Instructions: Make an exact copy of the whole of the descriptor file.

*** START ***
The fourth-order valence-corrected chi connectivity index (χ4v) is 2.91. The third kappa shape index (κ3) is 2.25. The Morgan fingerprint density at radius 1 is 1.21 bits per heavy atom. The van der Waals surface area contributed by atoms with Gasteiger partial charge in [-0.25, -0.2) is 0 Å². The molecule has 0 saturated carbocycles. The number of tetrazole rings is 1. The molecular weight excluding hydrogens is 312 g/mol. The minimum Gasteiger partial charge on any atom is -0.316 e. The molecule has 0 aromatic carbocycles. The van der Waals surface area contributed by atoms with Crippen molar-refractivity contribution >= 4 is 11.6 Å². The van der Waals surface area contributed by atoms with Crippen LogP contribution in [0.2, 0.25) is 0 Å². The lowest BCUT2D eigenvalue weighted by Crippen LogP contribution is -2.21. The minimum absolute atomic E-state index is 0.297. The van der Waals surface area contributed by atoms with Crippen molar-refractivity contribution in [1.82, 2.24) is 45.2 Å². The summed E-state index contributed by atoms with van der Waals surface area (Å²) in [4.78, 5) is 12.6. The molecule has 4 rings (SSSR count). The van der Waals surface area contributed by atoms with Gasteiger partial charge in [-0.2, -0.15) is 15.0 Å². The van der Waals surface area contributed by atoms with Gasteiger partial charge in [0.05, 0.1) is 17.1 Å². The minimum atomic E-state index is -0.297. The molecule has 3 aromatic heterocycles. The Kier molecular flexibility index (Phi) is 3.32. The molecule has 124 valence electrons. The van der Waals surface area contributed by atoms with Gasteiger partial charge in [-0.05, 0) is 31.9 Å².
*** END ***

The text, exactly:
The fourth-order valence-corrected chi connectivity index (χ4v) is 2.91. The third kappa shape index (κ3) is 2.25. The Morgan fingerprint density at radius 1 is 1.21 bits per heavy atom. The van der Waals surface area contributed by atoms with Gasteiger partial charge in [-0.25, -0.2) is 0 Å². The molecule has 0 saturated carbocycles. The number of tetrazole rings is 1. The molecular weight excluding hydrogens is 312 g/mol. The minimum Gasteiger partial charge on any atom is -0.316 e. The molecule has 0 aromatic carbocycles. The van der Waals surface area contributed by atoms with Crippen molar-refractivity contribution >= 4 is 11.6 Å². The van der Waals surface area contributed by atoms with Crippen LogP contribution in [0.2, 0.25) is 0 Å². The lowest BCUT2D eigenvalue weighted by Crippen LogP contribution is -2.21. The minimum absolute atomic E-state index is 0.297. The van der Waals surface area contributed by atoms with Crippen molar-refractivity contribution in [1.82, 2.24) is 45.2 Å². The summed E-state index contributed by atoms with van der Waals surface area (Å²) in [4.78, 5) is 12.6. The molecule has 4 rings (SSSR count). The van der Waals surface area contributed by atoms with Gasteiger partial charge in [-0.2, -0.15) is 15.0 Å². The van der Waals surface area contributed by atoms with Gasteiger partial charge in [0.05, 0.1) is 17.1 Å². The minimum atomic E-state index is -0.297. The molecule has 3 aromatic heterocycles. The Kier molecular flexibility index (Phi) is 3.32. The molecule has 124 valence electrons. The van der Waals surface area contributed by atoms with Gasteiger partial charge in [-0.05, 0) is 31.9 Å².